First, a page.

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    I think one should consider the various timetables, the duration between trains in either direction & then think about what the 'average visitor' might want or be able to do during that time.
    At BL or MD it's an hour or 3.
    At WN or WT, more like 2 or 4 hours.
    Ideally, one objective is to keep the 'spend' on the railway...........
    (I'm sure Marketing spend many hours agonizing over this!).
     
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  15. jma1009

    jma1009 Member

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    Hello Michael,

    6695 has now departed to pastures new after a disagreement. So that is that. We can speculate as to whether 9466 has any role to play on the WSR.

    I would take some exception to your comments on the 56xx class. They were highly regarded on The Valley Lines in South Wales, and always worked up The Valleys smokebox first. They were far superior to the 57xx class which saw little use on The Valley Lines. If you think a superheated piston valve loco with a modern Swindon boiler is a variant of a Rhymney 'R' class with slide valves between, then you are sadly mistaken.

    I worked with Tom Jackson who started at Abercynon in 1964, and Dai James who also started on the footplate around the same time (latterly Foreman at Rhymney), and Dai Thomas who started at CaeHarriss in 1960, and Senior Rhymney Driver Jeff Jones who started on the footplate in 1964 at Rhymney. They all worked 56XX locos on very difficult routes up and down The Valleys, and never had a bad word for them. Tom Jackson worked the TVR and Rhymney tanks that survived, and never expressed a preference over the 56xx class.

    Caerphilly Works outshopped the 56XX locos, and they were always highly regarded on The Valley Lines. The idea that a 57xx pannier tank could have been as good as and substituted for a 56xx is not substantiated by any evidence that I had or have ever seen. 57xx locos never hauled up The South Wales Valleys on the diagrams that the 56xx worked.

    As reported on other threads, the WSR has yet again lost a suitable class of loco to work it's services. One must wonder why, though I think one of the principle owners of 6695 has made this clear, so it is now at the Swindon and Cricklade Railway, which is the SCR's gain and the WSR's loss.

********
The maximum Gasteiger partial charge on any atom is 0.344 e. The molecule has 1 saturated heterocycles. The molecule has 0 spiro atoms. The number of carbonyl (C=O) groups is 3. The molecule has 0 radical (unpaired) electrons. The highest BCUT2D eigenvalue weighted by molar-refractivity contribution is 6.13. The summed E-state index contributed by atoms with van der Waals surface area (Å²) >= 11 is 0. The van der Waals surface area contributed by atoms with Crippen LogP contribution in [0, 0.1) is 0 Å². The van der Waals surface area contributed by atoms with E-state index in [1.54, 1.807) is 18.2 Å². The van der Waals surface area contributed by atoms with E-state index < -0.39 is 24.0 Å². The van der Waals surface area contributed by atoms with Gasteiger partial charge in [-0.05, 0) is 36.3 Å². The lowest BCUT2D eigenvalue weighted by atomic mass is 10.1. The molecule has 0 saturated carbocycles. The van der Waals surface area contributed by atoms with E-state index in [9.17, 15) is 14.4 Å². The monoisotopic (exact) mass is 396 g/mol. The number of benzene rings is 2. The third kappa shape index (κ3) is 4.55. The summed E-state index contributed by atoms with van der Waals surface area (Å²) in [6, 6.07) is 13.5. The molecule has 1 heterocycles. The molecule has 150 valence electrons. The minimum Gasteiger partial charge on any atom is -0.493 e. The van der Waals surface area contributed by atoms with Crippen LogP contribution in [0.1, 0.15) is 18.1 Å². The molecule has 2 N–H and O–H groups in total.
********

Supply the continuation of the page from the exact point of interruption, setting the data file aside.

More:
As we approach the WSR PLC AGM, I hope/trust these matters will be taken into account.

    Cheers,
    Julian
     
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  16. flying scotsman123

    flying scotsman123 Resident of Nat Pres

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    Who said there was any disagreement? And why would there by any speculation about whether 9466 has a future on the WSR given the owner and the actions being taken with regard to the permanent way?

    Looks like stirring to me.
     
    Last edited by a moderator: Dec 12, 2019
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  17. nine elms fan

    nine elms fan Member

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    No change there then!
     
  18. misspentyouth62

    misspentyouth62 Member

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    The last time I spent time at Williton was a couple of years back where I would have liked to check first-hand how the loco's in the restoration shed were coming on. There were people there to tell me that they were unable to oblige since it was a running day, despite the next working being from memory, approx 45 minutes away. I would have happily contributed on-railway to any cash boxes placed for restoration fund raising.

    Similarly, I and a train-load of enthusiasts travelled to SVR last month on UK Railtours excursion from London and at Bridgnorth all of the shuttering was firmly closed with negative responses to getting any viewing of 82045, 4930 etc. Disappointing really as it shouldn't cost much to roll the doors up and placed some hazard tape as a minimum for those interesting in supporting their restorations.
    NYMR however provide access routes for viewing of virtually everything on site at Grosmont.
     
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  19. michaelh

    michaelh Well-Known Member

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    Why do enthusiasts believe that they have a god given right to wander round private property?
     
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  20. MellishR

    MellishR Well-Known Member Friend

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    Those recent posts are not suggesting a "right", but only that without much trouble the railways concerned could have generated some good will and brought in some cash. That seems reasonable to me, unless there were over-riding reasons why it was not possible to allow some access, which has not yet been suggested.